I tried running some code to reset my proxy, and it messed with my desktop environment. I had to put the permissions back, but even after that, my background is the only thing that loads after logging in. What should I do?

What's unclear about this question:

  1. What Ubuntu version and desktop version they are running
  2. What code they run to try and reset the proxy
  3. How it exactly messed up the desktop environment - does it boot to a blank desktop? I assume so
  4. How he figured out it was a permissions issue
  5. And how he tried to (in his own words) "put the permissions back"

Most questions are in this format and truthfully, there is nothing we can do but just close them down and explain why. If it is edited, it will be pushed to the reopen review queue.

If a question is simply un-answerable, the only logical course of action is to flag and close it as "Unclear what you are asking". The time difference between when the question was asked and when it was closed shouldn't make any difference.

  • You've got a nice example of a bad question:). I'd almost do the same, with the difference that I'd keep an eye on it for a day or so, only vtc if no further details are given. What is there to loose? Once a Q is closed, reopening can take ages. Even we are human so to speak. Would you wait to see if your Q gets reopened if you've only got a background? – Jacob Vlijm Mar 20 at 7:55
  • That's indeed "unclear". But I think before finally closing (before casting that last close vote) we should look at the activity of the user, like their last login. – Kulfy Mar 20 at 9:35
6

As always, it depends

Looking at a question like:


PLZ HELP ME ASAP

error: some-error another error -> some totally unclear error
....
50-lines-of-crap
....
some-unclear-result

I'd say Shoot on sight!. In such a post is no effort whatsoever to even write down a decent question. It shouts DO MY JOB!

On the other hand, we've got plenty of unclear questions, for various reasons, where OP obviously showed some effort to explain what is the problem. He or she just didn't succeed very well.

Different perspectives

From a high(er) rep user's point of view, all seems very simple. If your question isn't understood, edit it. If you think it is incorrectly marked unclear (or as a dupe or for whatever reason), shout out in chat or meta.

From a new user's perspective however, the site and its rules can feel very much different. To have a sincere first/second question closed as unclear in no time can feel intimidating and hostile, and the way to appeal is often unknown.

Do we need to change the rules?

No. We just need to be aware of the perspective of (mostly) new users. The criterion for a quick closure is then the (lack of) effort we sense in a question to explain what is the issue. In case user at least did an attempt, we should try to work with him or her to improve. If all fails, we can always close eventually.

In practice however, questions are often easier closed than reopened.

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    I believe there is no need to change rules but the habits. Like why you downvoted the question, why you think this question should be closed (not considering duplicate case) if you disagree/want to add in existing constructive comments. – Kulfy Mar 20 at 9:29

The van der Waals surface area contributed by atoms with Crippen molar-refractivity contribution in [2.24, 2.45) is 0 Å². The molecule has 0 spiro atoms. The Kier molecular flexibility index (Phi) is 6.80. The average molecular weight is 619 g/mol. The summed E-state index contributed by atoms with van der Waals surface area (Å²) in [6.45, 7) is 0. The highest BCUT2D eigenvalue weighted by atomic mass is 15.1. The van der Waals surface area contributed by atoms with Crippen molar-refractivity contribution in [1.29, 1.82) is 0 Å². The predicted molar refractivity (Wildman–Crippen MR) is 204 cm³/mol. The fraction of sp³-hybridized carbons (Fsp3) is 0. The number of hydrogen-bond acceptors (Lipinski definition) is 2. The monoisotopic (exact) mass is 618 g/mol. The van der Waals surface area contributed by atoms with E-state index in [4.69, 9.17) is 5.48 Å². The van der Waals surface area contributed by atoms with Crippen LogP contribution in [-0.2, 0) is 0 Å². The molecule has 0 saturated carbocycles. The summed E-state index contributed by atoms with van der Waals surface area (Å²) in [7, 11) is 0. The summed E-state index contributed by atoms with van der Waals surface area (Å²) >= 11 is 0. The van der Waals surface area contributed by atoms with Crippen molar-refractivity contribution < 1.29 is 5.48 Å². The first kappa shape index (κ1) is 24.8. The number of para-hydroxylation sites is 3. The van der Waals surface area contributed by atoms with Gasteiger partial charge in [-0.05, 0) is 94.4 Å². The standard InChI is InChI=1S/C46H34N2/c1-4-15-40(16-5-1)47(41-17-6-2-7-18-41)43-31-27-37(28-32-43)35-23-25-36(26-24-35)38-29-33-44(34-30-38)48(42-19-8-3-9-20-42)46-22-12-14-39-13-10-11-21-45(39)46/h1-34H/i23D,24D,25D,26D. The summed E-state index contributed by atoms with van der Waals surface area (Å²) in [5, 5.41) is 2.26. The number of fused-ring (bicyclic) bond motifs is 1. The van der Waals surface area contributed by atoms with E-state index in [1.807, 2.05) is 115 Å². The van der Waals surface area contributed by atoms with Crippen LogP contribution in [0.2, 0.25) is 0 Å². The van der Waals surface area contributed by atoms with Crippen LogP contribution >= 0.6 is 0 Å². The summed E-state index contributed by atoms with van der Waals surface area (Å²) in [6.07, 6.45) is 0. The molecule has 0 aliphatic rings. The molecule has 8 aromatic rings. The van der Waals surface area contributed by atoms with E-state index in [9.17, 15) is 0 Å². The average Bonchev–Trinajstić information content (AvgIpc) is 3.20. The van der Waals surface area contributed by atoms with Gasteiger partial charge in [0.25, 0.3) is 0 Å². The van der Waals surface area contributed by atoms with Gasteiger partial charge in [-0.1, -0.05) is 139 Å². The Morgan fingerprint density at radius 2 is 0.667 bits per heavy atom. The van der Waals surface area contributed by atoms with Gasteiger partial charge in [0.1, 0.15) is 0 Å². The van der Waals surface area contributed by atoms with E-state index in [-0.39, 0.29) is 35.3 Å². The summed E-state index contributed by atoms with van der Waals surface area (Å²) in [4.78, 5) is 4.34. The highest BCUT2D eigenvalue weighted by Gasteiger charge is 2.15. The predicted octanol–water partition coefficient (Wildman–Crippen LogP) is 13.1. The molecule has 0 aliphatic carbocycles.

• @Kulfy Exactly. StackExchange rules in general are fairly flexible, but users and their habits can be less flexible, and especially if users are stubborn and insist their way is the only way. That ain't right, so users should be fairly flexible as well. – Sergiy Kolodyazhnyy Mar 20 at 23:11
6

Answers to unclear questions rely on guesswork. This can lead to answerers barking up the wrong tree, bad answers, good answers to the wrong question, and a host of confusion. It's best that unclear questions are closed immediately, until they can be clarified. Once they're clarified, they should be reopened, also as fast as possible.

Closing unclear questions quickly is a good thing. It helps to prevent wasted effort and confusion.

  • also think that unclear questions barely result in "great" answers. – Martin Zeitler Mar 30 at 23:21
4

There is no such thing as closing bad questions too fast. If a question is not a good fit for the site, it should be closed to both indicate that it is off-topic or a duplicate and to prevent it from being answered.

Suppose in some country there is a user who posted a question and slept. Meanwhile his question was put on hold after, say, 6 hours of posting. He got no time to improve his post in those 6 hours. And if he improves that question after those 6 hours, it may take up a while to reopen the question.

It's okay if a questions doesn't get improved before it's closed. Questions edited within 5 days of closure are sent to Reopen Votes review. Assuming you don't sleep for 5 days straight, you'll have time to improve your post.

Sometimes it does take time to go through the reopen process, but when you ask a question, it's important to be patient and accept that it might take some time to get an answer.

And if another user finds the question interesting and knows the answer, he can't answer it since it is now put on hold and at later stage when question is reopened he forgot to answer that question which was not marked as favorite or lost the interest.

Question closure means that the question shouldn't be answered, even if someone knows the answer. If the OP ends up improving the question after it gets closed and is then good enough for reopening, then it should be reopened pretty quickly.